The term ‘John Doe’ is used as placeholder names that are used to refer to a person, when their identity is unknown or withheld, during a legal action, discussion or unidentified corpse. This practice is widely used in the United States, Canada and also in UK from which the use of “John Doe” in a legal context originates.

The rapid advancement of innovation and technology brought into existence a global market for the creative industry. This in turn has promoted encroachment or theft of intellectual property rights by a class of infringers who are anonymous and unidentified. Hence, the requirement for protection of Intellectual Property, though extremely crucial, is equally challenging.

One such mechanism to protect intellectual property rights is the John Doe (an anonymous party) order.

John Doe orders are:

  • Orders which enable people who own the copyright of various content to file ex parte infringement suits against infringers of such copyright whose identity is unknown at the time of filing,
  • yet belong to an identifiable class,
  • who upon identification would be impleaded and presented with the opportunity to defend themselves analogous to any civil proceeding.

The first of such orders was passed in the US, in Billy Joel v. Various John Does, wherein, the plaintiff Billy, a very successful recording artist, found that using his popularity various merchandise like T-shirts bearing Billy’s pictures and name were being sold, unauthorizedly. Billy approached the District court in Wisconsin seeking injunctive relief against unidentifiable defendants. The court granted the injunction and established “where such injunctions are the only legal means against such blatant violation of IP rights, it shall be permitted”

In India, the first such order was passed in a landmark decision Taj Television v. Rajan Mandal[1]the plaintiffs launched a new 24-hour exclusive sports channel “Ten Sports”, which was granted the exclusive right to broadcast World Cup 2002. The plaintiffs had further given license to broadcast the World Cup to a number of cable operators in India. It was later identified that certain unauthorized parties were infringing the plaintiffs broadcasting rights. The plaintiffs proceeded to file a lawsuit against 6 known cable operators and another 14-unknown cable operators and had sought injunctions against not only the 20 cable operators but also against all other un-named cable operators who may be violating their broadcast rights. The Judge being convinced by the submissions of the plaintiff, issued an interim injunction against the unknown defendants and appointed a commissioner to look into the matter.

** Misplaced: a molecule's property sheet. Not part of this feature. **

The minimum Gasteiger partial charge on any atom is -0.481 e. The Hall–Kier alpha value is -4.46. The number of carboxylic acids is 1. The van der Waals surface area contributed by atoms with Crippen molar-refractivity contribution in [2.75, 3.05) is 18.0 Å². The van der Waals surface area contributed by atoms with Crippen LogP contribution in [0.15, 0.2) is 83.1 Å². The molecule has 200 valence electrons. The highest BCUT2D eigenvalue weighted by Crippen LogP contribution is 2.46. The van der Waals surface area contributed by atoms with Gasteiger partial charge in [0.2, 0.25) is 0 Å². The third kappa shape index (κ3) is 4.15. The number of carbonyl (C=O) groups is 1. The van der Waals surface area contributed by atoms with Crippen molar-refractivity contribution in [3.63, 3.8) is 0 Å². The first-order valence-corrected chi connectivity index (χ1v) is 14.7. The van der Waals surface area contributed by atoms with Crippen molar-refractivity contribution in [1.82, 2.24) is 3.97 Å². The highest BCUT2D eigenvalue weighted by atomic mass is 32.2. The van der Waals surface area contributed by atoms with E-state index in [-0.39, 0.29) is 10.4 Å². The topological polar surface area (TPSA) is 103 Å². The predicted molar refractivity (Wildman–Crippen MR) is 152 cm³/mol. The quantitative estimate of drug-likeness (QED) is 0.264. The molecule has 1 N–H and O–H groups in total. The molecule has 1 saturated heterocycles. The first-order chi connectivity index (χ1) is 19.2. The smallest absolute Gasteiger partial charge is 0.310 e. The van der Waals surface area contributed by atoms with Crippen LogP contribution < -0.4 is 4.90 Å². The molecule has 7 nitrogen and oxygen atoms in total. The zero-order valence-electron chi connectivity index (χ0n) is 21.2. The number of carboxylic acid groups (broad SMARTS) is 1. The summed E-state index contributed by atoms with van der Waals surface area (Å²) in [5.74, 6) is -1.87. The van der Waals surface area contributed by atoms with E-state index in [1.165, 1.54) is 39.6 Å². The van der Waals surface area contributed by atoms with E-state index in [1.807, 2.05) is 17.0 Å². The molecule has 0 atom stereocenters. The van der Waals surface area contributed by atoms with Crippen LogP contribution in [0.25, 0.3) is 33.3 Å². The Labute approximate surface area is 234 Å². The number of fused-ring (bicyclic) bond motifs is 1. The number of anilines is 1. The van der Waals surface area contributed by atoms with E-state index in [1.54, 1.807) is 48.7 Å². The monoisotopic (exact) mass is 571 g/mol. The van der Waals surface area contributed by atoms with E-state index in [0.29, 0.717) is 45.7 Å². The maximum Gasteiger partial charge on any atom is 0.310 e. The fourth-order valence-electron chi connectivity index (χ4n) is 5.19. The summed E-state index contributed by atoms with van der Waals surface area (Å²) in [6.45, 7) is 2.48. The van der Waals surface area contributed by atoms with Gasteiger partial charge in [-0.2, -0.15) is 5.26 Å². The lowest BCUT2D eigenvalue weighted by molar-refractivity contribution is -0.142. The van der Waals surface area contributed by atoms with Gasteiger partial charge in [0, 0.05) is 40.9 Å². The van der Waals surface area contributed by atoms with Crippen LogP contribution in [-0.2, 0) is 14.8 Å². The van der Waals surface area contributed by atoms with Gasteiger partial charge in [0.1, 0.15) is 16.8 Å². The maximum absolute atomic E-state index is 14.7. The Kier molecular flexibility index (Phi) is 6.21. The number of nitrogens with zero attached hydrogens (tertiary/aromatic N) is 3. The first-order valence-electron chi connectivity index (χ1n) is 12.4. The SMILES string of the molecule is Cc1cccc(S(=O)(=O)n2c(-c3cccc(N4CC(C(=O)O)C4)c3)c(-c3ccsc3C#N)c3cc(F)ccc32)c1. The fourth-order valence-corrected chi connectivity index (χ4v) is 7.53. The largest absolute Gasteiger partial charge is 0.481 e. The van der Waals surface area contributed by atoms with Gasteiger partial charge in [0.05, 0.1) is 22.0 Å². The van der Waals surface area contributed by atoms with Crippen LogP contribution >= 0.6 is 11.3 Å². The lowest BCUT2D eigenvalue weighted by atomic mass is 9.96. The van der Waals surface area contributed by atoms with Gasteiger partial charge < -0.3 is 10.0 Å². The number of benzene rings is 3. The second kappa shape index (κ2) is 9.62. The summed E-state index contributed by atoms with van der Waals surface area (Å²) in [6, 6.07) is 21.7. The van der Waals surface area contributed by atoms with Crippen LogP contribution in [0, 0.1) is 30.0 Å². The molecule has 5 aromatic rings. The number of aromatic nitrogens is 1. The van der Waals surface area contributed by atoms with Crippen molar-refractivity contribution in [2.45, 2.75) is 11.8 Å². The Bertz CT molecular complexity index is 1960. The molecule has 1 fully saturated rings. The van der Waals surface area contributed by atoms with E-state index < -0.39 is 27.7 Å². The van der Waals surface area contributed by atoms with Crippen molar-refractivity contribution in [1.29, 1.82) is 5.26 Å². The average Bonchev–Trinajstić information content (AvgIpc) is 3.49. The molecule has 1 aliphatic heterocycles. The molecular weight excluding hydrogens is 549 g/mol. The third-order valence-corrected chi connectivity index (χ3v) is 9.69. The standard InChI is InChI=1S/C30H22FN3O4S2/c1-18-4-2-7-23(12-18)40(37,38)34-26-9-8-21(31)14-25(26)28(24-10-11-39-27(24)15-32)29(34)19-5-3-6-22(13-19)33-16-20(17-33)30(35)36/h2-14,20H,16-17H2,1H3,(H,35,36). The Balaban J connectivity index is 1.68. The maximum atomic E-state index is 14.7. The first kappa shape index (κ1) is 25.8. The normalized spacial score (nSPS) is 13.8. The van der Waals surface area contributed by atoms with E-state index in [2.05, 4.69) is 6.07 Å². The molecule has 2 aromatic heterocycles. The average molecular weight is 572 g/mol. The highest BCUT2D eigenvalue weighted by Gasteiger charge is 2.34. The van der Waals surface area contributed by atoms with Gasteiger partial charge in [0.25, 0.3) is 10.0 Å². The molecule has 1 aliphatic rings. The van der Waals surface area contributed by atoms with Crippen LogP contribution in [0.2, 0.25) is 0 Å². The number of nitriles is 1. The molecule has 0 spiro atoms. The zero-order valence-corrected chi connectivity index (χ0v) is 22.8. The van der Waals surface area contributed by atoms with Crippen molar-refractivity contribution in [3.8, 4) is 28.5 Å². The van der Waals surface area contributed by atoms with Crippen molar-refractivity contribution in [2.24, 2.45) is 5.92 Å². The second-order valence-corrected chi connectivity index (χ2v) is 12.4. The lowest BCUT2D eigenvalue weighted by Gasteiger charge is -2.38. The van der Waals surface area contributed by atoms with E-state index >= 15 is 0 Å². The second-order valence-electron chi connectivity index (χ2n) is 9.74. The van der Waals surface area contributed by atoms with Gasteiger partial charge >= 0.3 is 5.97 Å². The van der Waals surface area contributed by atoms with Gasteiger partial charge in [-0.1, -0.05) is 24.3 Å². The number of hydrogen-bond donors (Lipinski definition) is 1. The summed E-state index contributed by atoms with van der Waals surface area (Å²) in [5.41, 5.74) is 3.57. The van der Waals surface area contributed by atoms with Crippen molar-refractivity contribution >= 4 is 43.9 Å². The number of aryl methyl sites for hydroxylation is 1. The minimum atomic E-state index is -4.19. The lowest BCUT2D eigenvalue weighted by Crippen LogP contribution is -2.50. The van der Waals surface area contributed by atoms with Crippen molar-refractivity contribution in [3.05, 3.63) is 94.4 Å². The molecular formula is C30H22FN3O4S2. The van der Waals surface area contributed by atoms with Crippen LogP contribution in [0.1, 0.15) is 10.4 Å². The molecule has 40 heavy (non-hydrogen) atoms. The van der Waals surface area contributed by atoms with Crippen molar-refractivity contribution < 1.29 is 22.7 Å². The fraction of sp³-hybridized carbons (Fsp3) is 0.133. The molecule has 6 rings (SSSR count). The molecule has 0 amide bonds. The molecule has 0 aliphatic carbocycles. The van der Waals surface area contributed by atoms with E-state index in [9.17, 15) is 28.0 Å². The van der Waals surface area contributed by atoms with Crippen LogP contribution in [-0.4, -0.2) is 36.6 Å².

Requisites before granting John Doe orders:

  • Strong prima facie case
  • Serious or potential damage
  • Potential danger of losing of evidence

Procedure to be followed

  • Jurisdiction of the Suit
  • Investigation
  • Obtaining the order
  • Execution of order
  • Disposal of Counterfeit after making copies
  • Review of Execution
  • Damages

Difficulties

  • Improper implementation of orders
  • Passing of Vague/ Indefinite Injunction
  • Jurisdiction of the defendants
  • Joining different defendants in one suit
  • Lack of an authority to overview the Implementation of a John Doe Order
  • Lack of proper guidelines to grant a John Doe Injunction order
  • John Doe Orders have adverse Impact on Freedom of Speech

Thus, John Doe order is a quick and efficacious remedy which considers the  interests of copyright owners. It acts as a shield providing a preventive and expeditious remedy to the copyright owner, without knowing the actual infringer. Most importantly, they aid copyright owners in circumventing delays posed by indeterminacy and anonymity of violators and seek timely protection of their right rather than being left at the mercy of the ‘wait and watch game’.

[1]  CS (OS) No. 1072 of 2002 before the High Court of Delhi.